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The key to improving your photography is repetition

8 Advanced Street Photography Tips That Can Help Take You to the Next Level

Teaching and learning can only get you so far in photography. At some point, you’ll reach a skill level that makes it up to you to put time and effort into continued improvement. You must take some time to master your skills in order to improve your photos. Luckily, there are things you can do beyond dedication and self-learning. However, there are some advanced street photography tips that can be used, which can help you improve your skill level and take better photos.

1. Use Your Eye, Not A Viewfinder

It is common for people to look straight into a viewfinder when making a photograph. This allows you to forget the world around you, however, this can make street photography difficult. Through the viewfinder, your vision is hindered significantly. This can damage your ability to spontaneously capture moments. You must see everything happening around you. This can help anticipate the moments about to occur in front of the camera.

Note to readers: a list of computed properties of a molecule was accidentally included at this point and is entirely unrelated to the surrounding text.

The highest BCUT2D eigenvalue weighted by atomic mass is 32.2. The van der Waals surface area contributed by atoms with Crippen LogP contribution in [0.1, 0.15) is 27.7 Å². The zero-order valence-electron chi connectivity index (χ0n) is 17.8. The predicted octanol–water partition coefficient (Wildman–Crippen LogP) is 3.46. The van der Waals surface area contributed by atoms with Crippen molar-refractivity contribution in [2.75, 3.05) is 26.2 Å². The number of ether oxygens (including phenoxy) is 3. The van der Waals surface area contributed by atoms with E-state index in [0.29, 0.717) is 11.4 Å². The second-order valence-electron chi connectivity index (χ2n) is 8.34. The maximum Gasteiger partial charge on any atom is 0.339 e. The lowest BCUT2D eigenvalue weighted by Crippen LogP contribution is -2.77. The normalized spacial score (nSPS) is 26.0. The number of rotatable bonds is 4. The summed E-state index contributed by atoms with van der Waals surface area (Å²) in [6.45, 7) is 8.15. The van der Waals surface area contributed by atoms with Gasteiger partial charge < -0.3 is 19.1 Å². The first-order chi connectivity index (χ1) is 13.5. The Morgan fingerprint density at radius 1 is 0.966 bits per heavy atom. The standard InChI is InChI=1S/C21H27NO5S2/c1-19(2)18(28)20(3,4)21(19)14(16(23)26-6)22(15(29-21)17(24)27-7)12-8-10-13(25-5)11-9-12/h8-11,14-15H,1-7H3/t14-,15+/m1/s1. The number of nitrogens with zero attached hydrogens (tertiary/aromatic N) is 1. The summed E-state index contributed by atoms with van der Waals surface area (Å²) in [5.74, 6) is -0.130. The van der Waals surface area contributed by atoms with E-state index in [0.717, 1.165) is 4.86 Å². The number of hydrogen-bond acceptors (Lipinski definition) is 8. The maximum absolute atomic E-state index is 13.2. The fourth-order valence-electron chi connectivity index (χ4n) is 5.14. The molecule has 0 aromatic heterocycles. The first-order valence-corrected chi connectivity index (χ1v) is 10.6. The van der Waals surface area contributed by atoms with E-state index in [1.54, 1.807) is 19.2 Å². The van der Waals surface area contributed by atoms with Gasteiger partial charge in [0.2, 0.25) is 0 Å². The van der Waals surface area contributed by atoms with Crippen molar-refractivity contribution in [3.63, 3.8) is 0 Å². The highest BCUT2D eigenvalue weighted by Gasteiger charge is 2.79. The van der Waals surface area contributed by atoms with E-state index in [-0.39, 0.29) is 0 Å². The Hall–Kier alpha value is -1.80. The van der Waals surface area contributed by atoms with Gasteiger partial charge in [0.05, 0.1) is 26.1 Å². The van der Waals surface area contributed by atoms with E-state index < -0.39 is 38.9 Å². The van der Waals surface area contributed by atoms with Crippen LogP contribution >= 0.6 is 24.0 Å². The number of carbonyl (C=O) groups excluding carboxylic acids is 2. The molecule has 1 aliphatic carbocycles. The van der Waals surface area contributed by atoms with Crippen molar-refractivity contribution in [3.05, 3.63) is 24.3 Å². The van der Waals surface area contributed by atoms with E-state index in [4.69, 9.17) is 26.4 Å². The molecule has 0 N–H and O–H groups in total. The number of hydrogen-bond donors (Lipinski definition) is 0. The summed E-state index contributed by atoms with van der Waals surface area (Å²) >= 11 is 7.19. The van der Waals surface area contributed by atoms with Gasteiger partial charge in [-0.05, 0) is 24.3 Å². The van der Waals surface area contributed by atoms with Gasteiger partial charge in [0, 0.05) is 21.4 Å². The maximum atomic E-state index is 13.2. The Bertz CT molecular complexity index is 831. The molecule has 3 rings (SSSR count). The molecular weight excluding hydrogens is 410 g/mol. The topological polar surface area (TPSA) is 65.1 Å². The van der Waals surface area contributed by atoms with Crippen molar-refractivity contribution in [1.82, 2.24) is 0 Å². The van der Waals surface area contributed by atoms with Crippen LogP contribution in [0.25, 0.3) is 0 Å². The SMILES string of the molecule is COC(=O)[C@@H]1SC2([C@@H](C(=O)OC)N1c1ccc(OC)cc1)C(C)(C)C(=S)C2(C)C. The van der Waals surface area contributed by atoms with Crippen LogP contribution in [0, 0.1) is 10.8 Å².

8 Advanced Street Photography Tips That Can Help Take You to the Next Level

Your eyes are the best viewfinder. You will also notice more if you use your eyes. Use your eyes to scan an area, looking for subjects from far and near, waiting until you notice something. Then you can use the viewfinder to help you capture the moment. If you start by looking through the viewfinder, when the moment happens, you’ll be a half-second too slow. The viewfinder will slow down your ability to notice the moment when it occurs.

2. Embrace Spontaneity